Manufacturer reps said they anticipate such situations and are still formulating their plans. But they also said exhaust temps of the new diesels will be similar to those now experienced with gasoline engines, whose exhausts are hotter than current diesels. So maybe some fears are unfounded.

In any case, some manufacturers' control systems will not allow active regeneration when trucks are standing still. Most reps said they plan to require the truck to be moving at least 10, 20 or 30 mph – none have picked an exact speed yet – before a regen can occur. And it will be interrupted when speed falls below a set velocity. This should prevent personal injuries to anyone near a tailpipe. Even so, manufacturers are designing diffusers that would quickly dissipate hot air as it leaves a pipe.

"Touch temperature" – how hot the surface of the aftertreatment device gets during DPF regeneration – should be about the same as on current mufflers, which is around 500 degrees or less, reps said. This is because devices will be dual-walled to insulate their outer skins from heat, and there will be shields at certain places to keep heat away from critical chassis parts. Stout construction should also make the devices strong, and they'll not be easily bashed by road debris or overhead obstructions.


Another fleet concern is the amount of maintenance the DPF will require.

Along with the spent combustion gases coming out of the engine are minute traces of ash from additives in the oil. These ashes do not regenerate, and build up in the DPF over time. They have to be removed in a cleaning process.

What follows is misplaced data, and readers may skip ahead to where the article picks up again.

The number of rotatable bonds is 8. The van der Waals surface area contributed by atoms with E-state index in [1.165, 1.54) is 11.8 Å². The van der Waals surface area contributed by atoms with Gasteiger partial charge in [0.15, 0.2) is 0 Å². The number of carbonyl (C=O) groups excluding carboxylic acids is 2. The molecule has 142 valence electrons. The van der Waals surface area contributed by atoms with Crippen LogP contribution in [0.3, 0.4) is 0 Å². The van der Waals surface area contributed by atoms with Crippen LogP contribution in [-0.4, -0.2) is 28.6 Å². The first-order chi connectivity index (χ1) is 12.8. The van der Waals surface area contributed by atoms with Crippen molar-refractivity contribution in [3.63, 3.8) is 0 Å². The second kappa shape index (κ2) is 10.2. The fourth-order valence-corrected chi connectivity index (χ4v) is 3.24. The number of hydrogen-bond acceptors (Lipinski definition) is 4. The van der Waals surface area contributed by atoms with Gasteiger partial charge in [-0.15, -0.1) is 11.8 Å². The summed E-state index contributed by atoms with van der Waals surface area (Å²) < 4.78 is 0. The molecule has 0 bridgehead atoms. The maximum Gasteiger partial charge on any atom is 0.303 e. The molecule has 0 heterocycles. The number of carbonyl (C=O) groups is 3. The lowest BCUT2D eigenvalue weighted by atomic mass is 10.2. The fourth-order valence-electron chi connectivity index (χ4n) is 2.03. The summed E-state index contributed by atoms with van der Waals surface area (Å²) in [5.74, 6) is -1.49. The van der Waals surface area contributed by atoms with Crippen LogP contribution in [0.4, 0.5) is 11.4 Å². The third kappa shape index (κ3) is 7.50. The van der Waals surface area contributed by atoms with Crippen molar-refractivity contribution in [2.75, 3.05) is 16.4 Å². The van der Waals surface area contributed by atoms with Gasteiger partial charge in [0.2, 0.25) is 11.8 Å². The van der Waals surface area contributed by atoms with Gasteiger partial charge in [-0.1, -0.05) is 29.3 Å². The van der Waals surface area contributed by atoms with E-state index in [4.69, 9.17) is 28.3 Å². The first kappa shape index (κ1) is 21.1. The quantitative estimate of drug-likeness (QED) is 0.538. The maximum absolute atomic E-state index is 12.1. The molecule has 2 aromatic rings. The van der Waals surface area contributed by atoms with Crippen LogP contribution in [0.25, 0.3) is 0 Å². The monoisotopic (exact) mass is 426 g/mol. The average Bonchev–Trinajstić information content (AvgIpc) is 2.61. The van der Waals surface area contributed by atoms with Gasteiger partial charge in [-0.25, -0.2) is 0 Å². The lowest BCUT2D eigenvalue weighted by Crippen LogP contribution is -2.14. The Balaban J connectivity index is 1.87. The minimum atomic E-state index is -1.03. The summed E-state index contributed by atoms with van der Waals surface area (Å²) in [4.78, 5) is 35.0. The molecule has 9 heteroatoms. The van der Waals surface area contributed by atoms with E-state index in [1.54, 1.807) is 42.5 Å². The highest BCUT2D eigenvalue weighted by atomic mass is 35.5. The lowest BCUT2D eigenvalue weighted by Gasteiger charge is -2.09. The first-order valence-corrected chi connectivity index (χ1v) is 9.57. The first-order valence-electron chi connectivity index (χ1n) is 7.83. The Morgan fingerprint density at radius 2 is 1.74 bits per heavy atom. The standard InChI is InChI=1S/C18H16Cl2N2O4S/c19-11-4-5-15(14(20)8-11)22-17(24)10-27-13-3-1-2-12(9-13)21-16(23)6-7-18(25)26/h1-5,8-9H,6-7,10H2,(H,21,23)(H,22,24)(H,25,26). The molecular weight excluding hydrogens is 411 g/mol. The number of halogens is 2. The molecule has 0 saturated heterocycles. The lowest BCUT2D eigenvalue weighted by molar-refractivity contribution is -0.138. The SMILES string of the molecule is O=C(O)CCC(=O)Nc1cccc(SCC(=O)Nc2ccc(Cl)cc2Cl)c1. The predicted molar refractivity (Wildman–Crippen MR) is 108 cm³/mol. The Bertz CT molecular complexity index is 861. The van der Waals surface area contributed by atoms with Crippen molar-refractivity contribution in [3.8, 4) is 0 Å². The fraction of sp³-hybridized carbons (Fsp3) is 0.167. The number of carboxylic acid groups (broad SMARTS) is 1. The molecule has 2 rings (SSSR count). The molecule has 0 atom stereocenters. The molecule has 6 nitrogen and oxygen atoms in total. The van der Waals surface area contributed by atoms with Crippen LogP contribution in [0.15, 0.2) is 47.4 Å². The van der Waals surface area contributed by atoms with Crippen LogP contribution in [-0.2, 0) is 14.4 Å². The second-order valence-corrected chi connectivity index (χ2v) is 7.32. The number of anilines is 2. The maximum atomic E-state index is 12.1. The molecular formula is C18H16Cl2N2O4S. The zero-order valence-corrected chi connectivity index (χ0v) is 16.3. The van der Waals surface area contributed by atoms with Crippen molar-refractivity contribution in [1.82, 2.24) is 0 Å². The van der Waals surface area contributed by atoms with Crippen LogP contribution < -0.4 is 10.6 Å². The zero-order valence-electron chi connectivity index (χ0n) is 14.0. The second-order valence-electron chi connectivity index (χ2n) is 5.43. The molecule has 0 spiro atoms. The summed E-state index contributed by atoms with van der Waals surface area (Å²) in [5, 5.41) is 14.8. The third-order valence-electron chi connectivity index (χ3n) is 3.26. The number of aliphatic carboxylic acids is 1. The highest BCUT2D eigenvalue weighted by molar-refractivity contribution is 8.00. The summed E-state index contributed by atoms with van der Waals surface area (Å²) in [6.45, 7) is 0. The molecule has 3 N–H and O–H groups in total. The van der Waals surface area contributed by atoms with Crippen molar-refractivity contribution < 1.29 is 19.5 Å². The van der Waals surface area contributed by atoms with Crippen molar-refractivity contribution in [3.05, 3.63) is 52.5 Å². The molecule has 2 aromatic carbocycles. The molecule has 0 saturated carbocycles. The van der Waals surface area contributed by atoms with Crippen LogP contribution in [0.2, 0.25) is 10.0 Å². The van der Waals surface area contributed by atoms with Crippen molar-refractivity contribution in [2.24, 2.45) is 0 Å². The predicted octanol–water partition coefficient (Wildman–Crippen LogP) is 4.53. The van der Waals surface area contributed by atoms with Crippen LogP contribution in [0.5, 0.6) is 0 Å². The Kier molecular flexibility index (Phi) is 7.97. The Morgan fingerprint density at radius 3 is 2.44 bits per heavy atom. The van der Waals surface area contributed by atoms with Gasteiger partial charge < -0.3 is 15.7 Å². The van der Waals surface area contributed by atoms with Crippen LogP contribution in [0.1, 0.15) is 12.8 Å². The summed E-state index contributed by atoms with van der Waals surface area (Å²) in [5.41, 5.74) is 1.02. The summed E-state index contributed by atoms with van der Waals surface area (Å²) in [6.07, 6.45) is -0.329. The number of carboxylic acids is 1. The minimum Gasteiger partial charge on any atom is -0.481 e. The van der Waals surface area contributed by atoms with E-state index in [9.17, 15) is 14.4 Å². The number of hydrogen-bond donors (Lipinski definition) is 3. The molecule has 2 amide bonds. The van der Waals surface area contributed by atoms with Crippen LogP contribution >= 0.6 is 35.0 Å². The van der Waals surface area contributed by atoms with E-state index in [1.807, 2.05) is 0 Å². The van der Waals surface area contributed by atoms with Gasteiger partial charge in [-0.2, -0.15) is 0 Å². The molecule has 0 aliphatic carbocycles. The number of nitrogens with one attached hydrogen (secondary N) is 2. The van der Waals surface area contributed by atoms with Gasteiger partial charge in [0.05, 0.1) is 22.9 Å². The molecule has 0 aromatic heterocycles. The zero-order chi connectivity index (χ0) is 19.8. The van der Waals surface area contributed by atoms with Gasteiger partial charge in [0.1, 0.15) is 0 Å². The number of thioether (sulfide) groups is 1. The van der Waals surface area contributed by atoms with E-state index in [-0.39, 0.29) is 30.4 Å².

Again, there's good news: This maintenance cycle should only occur somewhere in the 200,000- to 400,000-mile range. For an over-the-road fleet turning trucks at 36 or 42 months, this may be a one-time event. For other applications, maintenance may be required more regularly, but the federal mandate says this cannot be less than 100,000 miles (150,000 miles in California) to the first cleaning.

That maintenance should be relatively easy. If a fresh clean filter monolith is available, the task can be completed in around one and a half to two hours.

There's considerable concern over the cost of the cleaning machines – you are not going to be able to tap the filter on the workshop floor to get the ash out. Most will be cleaned by air-pulsing. Detroit Diesel recommends an ionized water cleaning process, and the machines cost up to $30,000.